Author Archive


Nicole Galland is the author of: The Fool’s Tale, Revenge of the Rose, Crossed: A Tale of the Fourth Crusade and I, Iago. After growing up on Martha’s Vineyard and graduating with honors from Harvard, she divided most of the next 16 years between California and New York City before returning to the Vineyard to stay. During those 16 years she variously made her living in theatre, screenwriting, magazine publishing, grad-schooling, teaching, temping, and random other enterprises. She is the co-founder of Shakespeare for the Masses, a project that irreverently makes the Bard accessible to the Bardophobics of the world.

[Photo credit: Eli Dagostino]

SF Signal is delighted to have the opportunity to talk with Nicole Galland, author of one of the seven authors of the group-authored trilogy The Mongoliad. She takes time out with us to talk about the evolution of The Mongoliad concept, the delights of cross-country composition via Skype, and how both a methods of writing and storylines evolve over time.


SF SIGNAL: How did the idea of The Mongoliad originally develop?

NICOLE GALLAND: My understanding is that the guys wanted to create a story set in the 1300′s as a screenplay (it was to be called Gallowglass), and somehow that evolved in reverse chronological order to the tumultuous events in Europe, 1241. As that shift was happening, they decided to pursue technological innovation in the way the story was deliverable in non-book form.

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Wow. Just. So. Much.

When we put together this read-a-long for The Lies of Locke Lamora so that each of us had sections to write questions for you, little did I know I was getting the section that would rip my heart out. And I’ve read this before.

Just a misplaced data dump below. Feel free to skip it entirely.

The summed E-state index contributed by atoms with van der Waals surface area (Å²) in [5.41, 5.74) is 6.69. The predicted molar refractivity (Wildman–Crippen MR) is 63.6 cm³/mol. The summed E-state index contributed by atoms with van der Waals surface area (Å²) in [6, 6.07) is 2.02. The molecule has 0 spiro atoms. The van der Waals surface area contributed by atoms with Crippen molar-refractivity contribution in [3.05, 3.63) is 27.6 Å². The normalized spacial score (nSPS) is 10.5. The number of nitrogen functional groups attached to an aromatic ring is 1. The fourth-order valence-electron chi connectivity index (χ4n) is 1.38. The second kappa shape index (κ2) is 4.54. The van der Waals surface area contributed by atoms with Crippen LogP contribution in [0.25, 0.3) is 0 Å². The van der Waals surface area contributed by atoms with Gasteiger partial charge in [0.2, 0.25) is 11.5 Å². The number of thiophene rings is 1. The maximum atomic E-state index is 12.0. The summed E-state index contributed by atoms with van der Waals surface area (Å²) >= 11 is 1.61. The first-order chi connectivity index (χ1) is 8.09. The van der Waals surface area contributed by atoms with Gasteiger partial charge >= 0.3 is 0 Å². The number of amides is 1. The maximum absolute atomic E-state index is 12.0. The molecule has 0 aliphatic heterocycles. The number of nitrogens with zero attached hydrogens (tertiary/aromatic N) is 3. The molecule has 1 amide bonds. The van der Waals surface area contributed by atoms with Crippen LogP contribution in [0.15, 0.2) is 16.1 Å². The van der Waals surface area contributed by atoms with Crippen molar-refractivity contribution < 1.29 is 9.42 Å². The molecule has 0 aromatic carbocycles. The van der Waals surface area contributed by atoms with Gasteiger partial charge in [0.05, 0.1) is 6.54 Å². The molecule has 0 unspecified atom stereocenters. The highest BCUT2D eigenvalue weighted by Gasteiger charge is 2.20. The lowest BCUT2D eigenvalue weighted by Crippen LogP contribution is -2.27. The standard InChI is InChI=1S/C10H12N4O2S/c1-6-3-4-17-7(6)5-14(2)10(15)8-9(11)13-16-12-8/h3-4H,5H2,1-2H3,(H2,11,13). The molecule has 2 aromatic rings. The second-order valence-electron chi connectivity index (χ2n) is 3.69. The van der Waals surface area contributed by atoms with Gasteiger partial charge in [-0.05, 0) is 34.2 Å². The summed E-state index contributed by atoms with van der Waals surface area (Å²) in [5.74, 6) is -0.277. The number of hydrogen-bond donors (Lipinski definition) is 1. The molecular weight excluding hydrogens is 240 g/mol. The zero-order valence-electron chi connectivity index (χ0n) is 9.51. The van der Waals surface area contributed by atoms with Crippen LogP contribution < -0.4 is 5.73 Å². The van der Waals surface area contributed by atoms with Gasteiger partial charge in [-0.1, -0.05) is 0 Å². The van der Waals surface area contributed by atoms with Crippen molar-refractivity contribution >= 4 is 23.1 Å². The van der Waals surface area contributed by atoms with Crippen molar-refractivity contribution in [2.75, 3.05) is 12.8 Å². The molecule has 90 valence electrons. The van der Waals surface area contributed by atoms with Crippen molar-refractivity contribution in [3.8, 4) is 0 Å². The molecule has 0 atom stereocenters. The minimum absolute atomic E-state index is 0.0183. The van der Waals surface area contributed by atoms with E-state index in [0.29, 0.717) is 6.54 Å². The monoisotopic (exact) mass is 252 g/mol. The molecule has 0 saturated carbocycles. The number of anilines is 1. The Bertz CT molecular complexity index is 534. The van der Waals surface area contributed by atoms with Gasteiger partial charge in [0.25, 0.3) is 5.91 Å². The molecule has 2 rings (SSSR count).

Little Red Reviewer not only has a great discussion going on this week, but has an excellent graphic as well. (Yes, that is snickering you hear from the peanut gallery here!)

Follow me after the jump for the this week’s questions –
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It’s week 3 of The Lies of Locke Lamora Read-Along! Questions this week are provided by My Awful Reviews and he’s got some good ones for us, delving into the depths, nooks, and unclean crannies of Locke Lamora’s persona.

Quick Note: Week 3 covers chapter five thru the end of Interlude “The Half Crown War,” so if you’ve got any questions of your own that you’d like to post, make sure they stay within that time-frame.

Now that we’ve got that out of the way, follow me after the jump for this week’s questions!
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We’re back!

Wondering what’s going on here? we’re reading The Lies of Locke Lamora by Scott Lynch on a five week schedule. Check the link for details – there’s even a slow-a-long for people who don’t have time/aren’t able to whiz through this fast! Something for everyone…

C’mon, you know you want to…

Ready? Take the jump with me and we’ll get into the questions for the week!
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The Lies of Locke Lamora by Scott Lynch Read-Along is here!

Open your books and go – let’s discuss the questions for week one:
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Thanks to everyone who has signed up to participate in the The Lies of Locke Lamora read along. We’re delighted to have you along for the ride! Haven’t signed up yet and want to? Email me at beinganashley (at) gmail (dot) com and let me know that you want to sign up. You’ll receive a confirmation email from me, and then the magic begins…

Have you got your copy of Scott Lynch’s The Lies of Locke Lamora? If not, now is the time to run (that’s right, do not walk) to your local bookstore, library, or electronic retailer of choice. A basic paperback should cost you less than ten bucks.

If you’ve never participated in a “read-along”, here’s a crash course: Your hosts are Dark Cargo, My Awful Reviews, Little Red Reviewer, and me – hosting for SF Signal. I intermittently twitter as @ohthatashley. Finally, the most excellent Dark Cargo Explorer is hosting a “Slow-Along” for those who do not read as fast as the schedule below indicates. So there’s NO reason not to join us!

Because there are a lot of book editions floating around, the reading schedule is based on chapter headings, not page numbers. It works out to about 120-140 pages per week.

Here’s the reading plan:
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It’s coming – it will steal your time, it will pick your pocket, and it will win your heart.

We can’t do it without you, so read on!